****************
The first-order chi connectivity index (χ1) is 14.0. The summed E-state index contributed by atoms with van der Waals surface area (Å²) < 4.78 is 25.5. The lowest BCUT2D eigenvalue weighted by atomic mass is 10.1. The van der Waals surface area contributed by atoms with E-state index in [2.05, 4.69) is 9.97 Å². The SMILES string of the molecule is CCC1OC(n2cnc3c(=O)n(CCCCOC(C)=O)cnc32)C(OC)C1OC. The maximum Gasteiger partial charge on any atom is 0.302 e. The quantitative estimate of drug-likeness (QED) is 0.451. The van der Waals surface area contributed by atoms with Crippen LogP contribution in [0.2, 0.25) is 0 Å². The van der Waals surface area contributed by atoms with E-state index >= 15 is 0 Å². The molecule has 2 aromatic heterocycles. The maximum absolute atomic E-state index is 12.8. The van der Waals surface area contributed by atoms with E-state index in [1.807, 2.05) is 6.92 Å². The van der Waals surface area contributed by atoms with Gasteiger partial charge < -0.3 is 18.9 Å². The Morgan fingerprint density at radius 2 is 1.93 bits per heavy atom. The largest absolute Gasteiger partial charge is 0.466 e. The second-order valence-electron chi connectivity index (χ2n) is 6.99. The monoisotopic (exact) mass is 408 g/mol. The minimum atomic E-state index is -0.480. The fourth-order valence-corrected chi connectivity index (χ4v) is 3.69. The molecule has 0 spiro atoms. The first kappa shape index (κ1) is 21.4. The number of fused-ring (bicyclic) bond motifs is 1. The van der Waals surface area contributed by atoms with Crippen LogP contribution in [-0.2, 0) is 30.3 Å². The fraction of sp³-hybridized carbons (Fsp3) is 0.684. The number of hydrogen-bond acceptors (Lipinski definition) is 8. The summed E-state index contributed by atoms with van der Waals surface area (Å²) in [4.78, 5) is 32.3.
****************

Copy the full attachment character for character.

The first-order chi connectivity index (χ1) is 14.0. The summed E-state index contributed by atoms with van der Waals surface area (Å²) < 4.78 is 25.5. The lowest BCUT2D eigenvalue weighted by atomic mass is 10.1. The van der Waals surface area contributed by atoms with E-state index in [2.05, 4.69) is 9.97 Å². The SMILES string of the molecule is CCC1OC(n2cnc3c(=O)n(CCCCOC(C)=O)cnc32)C(OC)C1OC. The maximum Gasteiger partial charge on any atom is 0.302 e. The quantitative estimate of drug-likeness (QED) is 0.451. The van der Waals surface area contributed by atoms with Crippen LogP contribution in [0.2, 0.25) is 0 Å². The van der Waals surface area contributed by atoms with E-state index >= 15 is 0 Å². The molecule has 2 aromatic heterocycles. The maximum absolute atomic E-state index is 12.8. The van der Waals surface area contributed by atoms with E-state index in [1.807, 2.05) is 6.92 Å². The van der Waals surface area contributed by atoms with Gasteiger partial charge < -0.3 is 18.9 Å². The Morgan fingerprint density at radius 2 is 1.93 bits per heavy atom. The largest absolute Gasteiger partial charge is 0.466 e. The second-order valence-electron chi connectivity index (χ2n) is 6.99. The monoisotopic (exact) mass is 408 g/mol. The minimum atomic E-state index is -0.480. The fourth-order valence-corrected chi connectivity index (χ4v) is 3.69. The molecule has 0 spiro atoms. The first kappa shape index (κ1) is 21.4. The number of fused-ring (bicyclic) bond motifs is 1. The van der Waals surface area contributed by atoms with Crippen LogP contribution in [-0.2, 0) is 30.3 Å². The fraction of sp³-hybridized carbons (Fsp3) is 0.684. The number of hydrogen-bond acceptors (Lipinski definition) is 8. The summed E-state index contributed by atoms with van der Waals surface area (Å²) in [4.78, 5) is 32.3.